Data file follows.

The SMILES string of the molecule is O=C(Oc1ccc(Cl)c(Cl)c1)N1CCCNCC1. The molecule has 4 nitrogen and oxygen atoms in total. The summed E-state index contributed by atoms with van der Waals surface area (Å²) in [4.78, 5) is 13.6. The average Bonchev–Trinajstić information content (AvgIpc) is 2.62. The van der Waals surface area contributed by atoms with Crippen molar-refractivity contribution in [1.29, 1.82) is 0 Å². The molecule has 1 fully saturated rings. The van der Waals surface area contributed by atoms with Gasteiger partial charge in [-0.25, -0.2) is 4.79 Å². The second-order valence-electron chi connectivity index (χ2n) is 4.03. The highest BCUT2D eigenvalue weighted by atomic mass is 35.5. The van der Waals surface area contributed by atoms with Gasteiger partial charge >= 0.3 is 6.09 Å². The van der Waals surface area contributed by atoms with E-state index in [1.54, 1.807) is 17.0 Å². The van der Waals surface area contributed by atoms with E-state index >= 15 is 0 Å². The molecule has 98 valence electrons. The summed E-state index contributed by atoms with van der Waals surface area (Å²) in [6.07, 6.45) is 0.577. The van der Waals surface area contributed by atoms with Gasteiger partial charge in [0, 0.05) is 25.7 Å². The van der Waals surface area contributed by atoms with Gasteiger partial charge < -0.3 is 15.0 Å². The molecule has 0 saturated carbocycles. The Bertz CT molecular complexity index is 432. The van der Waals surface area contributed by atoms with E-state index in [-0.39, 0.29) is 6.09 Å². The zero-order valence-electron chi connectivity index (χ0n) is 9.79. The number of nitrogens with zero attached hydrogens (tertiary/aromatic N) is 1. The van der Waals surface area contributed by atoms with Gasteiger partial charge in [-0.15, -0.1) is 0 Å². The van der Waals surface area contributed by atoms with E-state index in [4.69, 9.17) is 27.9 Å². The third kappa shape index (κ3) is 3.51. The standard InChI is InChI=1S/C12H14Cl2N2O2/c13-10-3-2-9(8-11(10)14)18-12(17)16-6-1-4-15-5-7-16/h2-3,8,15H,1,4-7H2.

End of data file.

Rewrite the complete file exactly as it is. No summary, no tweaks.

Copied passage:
The SMILES string of the molecule is O=C(Oc1ccc(Cl)c(Cl)c1)N1CCCNCC1. The molecule has 4 nitrogen and oxygen atoms in total. The summed E-state index contributed by atoms with van der Waals surface area (Å²) in [4.78, 5) is 13.6. The average Bonchev–Trinajstić information content (AvgIpc) is 2.62. The van der Waals surface area contributed by atoms with Crippen molar-refractivity contribution in [1.29, 1.82) is 0 Å². The molecule has 1 fully saturated rings. The van der Waals surface area contributed by atoms with Gasteiger partial charge in [-0.25, -0.2) is 4.79 Å². The second-order valence-electron chi connectivity index (χ2n) is 4.03. The highest BCUT2D eigenvalue weighted by atomic mass is 35.5. The van der Waals surface area contributed by atoms with Gasteiger partial charge >= 0.3 is 6.09 Å². The van der Waals surface area contributed by atoms with E-state index in [1.54, 1.807) is 17.0 Å². The van der Waals surface area contributed by atoms with E-state index >= 15 is 0 Å². The molecule has 98 valence electrons. The summed E-state index contributed by atoms with van der Waals surface area (Å²) in [6.07, 6.45) is 0.577. The van der Waals surface area contributed by atoms with Gasteiger partial charge in [0, 0.05) is 25.7 Å². The van der Waals surface area contributed by atoms with Gasteiger partial charge < -0.3 is 15.0 Å². The molecule has 0 saturated carbocycles. The Bertz CT molecular complexity index is 432. The van der Waals surface area contributed by atoms with E-state index in [-0.39, 0.29) is 6.09 Å². The zero-order valence-electron chi connectivity index (χ0n) is 9.79. The number of nitrogens with zero attached hydrogens (tertiary/aromatic N) is 1. The van der Waals surface area contributed by atoms with Gasteiger partial charge in [-0.15, -0.1) is 0 Å². The van der Waals surface area contributed by atoms with E-state index in [4.69, 9.17) is 27.9 Å². The third kappa shape index (κ3) is 3.51. The standard InChI is InChI=1S/C12H14Cl2N2O2/c13-10-3-2-9(8-11(10)14)18-12(17)16-6-1-4-15-5-7-16/h2-3,8,15H,1,4-7H2.